+ (_settings.BotEnabled ? "enabled" : "disabled"));
    }
}

When the bot command will be issued, then the state of the bot will be sent as a message to the chat. If the parameter of the command is enable or disable, the state will also be changed accordingly.

Yet, in order for this command to work, we need to add code to the bot MessageReceived method: 

private async Task MessageReceived(SocketMessage msg)
{
    // do not process bot messages or system messages
    if (msg.Author.IsBot || msg.Source != MessageSource.User) return;
    // only process this type of message
    var message = msg as SocketUserMessage;
    if (message == null) return;
    // match the message if it starts with R2D2
    var match = Regex.Match(message.Content, @"^\s*R2D2\s+", RegexOptions.IgnoreCase);
    int? pos = null;
    if (match.Success)
    {
        // this is an R2D2 command, everything after the match is the command text
        pos = match.Length;
    }
    else if (message.Channel is IPrivateChannel)
    {
        // this is a command sent directly to the private channel of the bot, 
        // don't expect to start with R2D2 at all, just execute it
        pos = 0;
    }
    if (pos.HasValue)
    {
        // this is a command, execute it
        var context = new SocketCommandContext(_client, message);
        await _commandService.ExecuteAsync(context, message.Content.Substring(pos.Value), _services);
    }
    else
    {
        // processing of messages that are not commands
        if (_settings.BotEnabled)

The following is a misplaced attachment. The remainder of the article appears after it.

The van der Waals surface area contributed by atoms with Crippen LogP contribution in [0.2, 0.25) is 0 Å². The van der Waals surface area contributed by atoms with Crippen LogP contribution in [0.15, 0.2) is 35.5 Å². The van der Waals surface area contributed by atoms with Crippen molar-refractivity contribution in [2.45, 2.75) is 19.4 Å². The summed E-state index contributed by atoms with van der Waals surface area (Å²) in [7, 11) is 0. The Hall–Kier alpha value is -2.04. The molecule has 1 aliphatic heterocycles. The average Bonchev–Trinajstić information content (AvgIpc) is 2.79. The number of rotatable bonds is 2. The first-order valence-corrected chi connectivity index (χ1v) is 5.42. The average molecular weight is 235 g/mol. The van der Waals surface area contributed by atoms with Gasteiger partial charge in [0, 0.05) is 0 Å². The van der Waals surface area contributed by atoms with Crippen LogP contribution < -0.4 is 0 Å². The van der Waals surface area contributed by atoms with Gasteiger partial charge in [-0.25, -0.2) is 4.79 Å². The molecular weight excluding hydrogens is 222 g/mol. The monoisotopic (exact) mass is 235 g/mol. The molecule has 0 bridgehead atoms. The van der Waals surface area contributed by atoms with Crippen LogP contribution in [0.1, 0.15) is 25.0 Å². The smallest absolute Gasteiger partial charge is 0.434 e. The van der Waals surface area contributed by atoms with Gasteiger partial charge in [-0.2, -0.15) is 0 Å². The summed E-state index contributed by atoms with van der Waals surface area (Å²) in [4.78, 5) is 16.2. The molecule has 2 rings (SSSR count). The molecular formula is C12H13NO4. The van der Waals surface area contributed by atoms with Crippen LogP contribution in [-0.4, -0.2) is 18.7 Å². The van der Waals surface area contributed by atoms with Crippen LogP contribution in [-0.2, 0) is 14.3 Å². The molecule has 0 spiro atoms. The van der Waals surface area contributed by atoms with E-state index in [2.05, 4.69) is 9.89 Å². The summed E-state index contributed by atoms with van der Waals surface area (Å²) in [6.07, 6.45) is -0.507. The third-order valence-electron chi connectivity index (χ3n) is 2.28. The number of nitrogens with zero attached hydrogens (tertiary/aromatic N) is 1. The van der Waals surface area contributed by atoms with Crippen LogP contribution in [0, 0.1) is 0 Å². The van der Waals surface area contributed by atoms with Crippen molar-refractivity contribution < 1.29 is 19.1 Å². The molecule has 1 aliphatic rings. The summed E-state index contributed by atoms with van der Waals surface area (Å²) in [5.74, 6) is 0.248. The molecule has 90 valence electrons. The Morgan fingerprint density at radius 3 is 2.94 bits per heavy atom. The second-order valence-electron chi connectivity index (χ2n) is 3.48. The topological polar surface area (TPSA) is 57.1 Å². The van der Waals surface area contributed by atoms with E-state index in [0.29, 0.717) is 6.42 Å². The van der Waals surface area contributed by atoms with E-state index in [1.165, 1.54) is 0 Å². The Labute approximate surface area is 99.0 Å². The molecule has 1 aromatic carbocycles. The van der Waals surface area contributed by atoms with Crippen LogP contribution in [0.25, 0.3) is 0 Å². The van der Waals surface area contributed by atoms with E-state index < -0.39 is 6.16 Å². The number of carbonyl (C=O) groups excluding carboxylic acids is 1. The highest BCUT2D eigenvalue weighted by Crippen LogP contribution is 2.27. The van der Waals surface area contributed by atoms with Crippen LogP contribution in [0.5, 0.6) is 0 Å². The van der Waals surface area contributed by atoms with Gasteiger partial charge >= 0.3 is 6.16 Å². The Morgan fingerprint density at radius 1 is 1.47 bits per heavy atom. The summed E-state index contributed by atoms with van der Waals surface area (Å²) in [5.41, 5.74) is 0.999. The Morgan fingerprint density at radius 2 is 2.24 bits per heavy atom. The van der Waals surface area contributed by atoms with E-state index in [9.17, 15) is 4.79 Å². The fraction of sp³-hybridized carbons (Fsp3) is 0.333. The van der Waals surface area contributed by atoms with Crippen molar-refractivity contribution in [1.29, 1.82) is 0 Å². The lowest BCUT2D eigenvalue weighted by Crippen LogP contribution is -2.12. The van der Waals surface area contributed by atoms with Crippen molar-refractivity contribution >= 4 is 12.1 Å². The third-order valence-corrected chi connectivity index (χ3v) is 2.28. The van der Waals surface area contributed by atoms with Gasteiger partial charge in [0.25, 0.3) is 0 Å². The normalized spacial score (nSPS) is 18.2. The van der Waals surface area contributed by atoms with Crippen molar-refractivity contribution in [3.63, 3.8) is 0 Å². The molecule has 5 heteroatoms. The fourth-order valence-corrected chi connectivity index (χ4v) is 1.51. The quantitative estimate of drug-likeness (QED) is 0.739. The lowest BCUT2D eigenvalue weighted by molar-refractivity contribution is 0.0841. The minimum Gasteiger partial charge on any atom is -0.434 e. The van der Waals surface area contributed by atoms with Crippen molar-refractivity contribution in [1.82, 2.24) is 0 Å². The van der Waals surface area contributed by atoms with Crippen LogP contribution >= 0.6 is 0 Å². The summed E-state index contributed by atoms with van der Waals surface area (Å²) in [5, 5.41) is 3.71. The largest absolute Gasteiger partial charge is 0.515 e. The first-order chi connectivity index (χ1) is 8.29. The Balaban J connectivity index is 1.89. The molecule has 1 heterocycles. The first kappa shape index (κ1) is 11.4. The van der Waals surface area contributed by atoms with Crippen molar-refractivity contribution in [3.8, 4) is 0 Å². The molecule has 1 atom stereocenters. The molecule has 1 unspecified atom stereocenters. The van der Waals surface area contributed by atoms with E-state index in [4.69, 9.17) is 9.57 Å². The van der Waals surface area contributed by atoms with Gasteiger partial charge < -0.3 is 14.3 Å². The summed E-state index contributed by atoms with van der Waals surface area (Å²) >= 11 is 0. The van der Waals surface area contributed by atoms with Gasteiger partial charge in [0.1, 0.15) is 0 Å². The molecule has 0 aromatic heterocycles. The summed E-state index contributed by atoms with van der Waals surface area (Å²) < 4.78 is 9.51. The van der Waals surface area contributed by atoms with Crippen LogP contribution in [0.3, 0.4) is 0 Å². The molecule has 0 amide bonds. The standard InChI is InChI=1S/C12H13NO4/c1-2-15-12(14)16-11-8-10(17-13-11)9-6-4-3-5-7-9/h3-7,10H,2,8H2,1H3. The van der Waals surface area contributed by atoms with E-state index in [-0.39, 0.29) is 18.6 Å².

{
            // if the bot is enabled and people are talking about it, show an image and say "beep beep"
            if (message.Content.Contains("R2D2",StringComparison.OrdinalIgnoreCase))
            {
                await message.Channel.SendFileAsync(_settings.RootPath + "/img/R2D2.gif", "Beep beep!", true);
            }
        }
    }
}

This code will forward commands to the command service if message starts with R2D2, else, if bot is enabled, will send replies with the R2D2 picture and saying beep beep to messages that contain R2D2.

Step 5 - handling command results

Command execution may end in one of three states:

  • command is not recognized
  • command has failed
  • command has succeeded

Here is a CommandExecuted event handler that takes these into account:

private async Task CommandExecuted(Optional<CommandInfo> command, ICommandContext context, IResult result)
{
    // if a command isn't found
    if (!command.IsSpecified)
    {
        await context.Message.AddReactionAsync(new Emoji("🤨")); // eyebrow raised emoji
        return;
    }

    // log failure to the console 
    if (!result.IsSuccess)
    {
        await Log(new LogMessage(LogSeverity.Error, nameof(CommandExecuted), $"Error: {result.ErrorReason}"));
        return;
    }
    // react to message
    await context.Message.AddReactionAsync(new Emoji("🤖")); // robot emoji
}

Note that the command info object does not expose a result value, other than success and failure.

Conclusion

This post has shown you how to create a Discord chat bot in .NET and add it to an ASP.Net Core web site as a hosted service. You may see the result by joining this blog's chat and giving commands to Tyr, the chat's bot:

  • play
  • fart
  • use metric or imperial units in messages
  • use Yahoo Messenger emoticons in messages
  • whatever else I will add in it when I get in the mood :)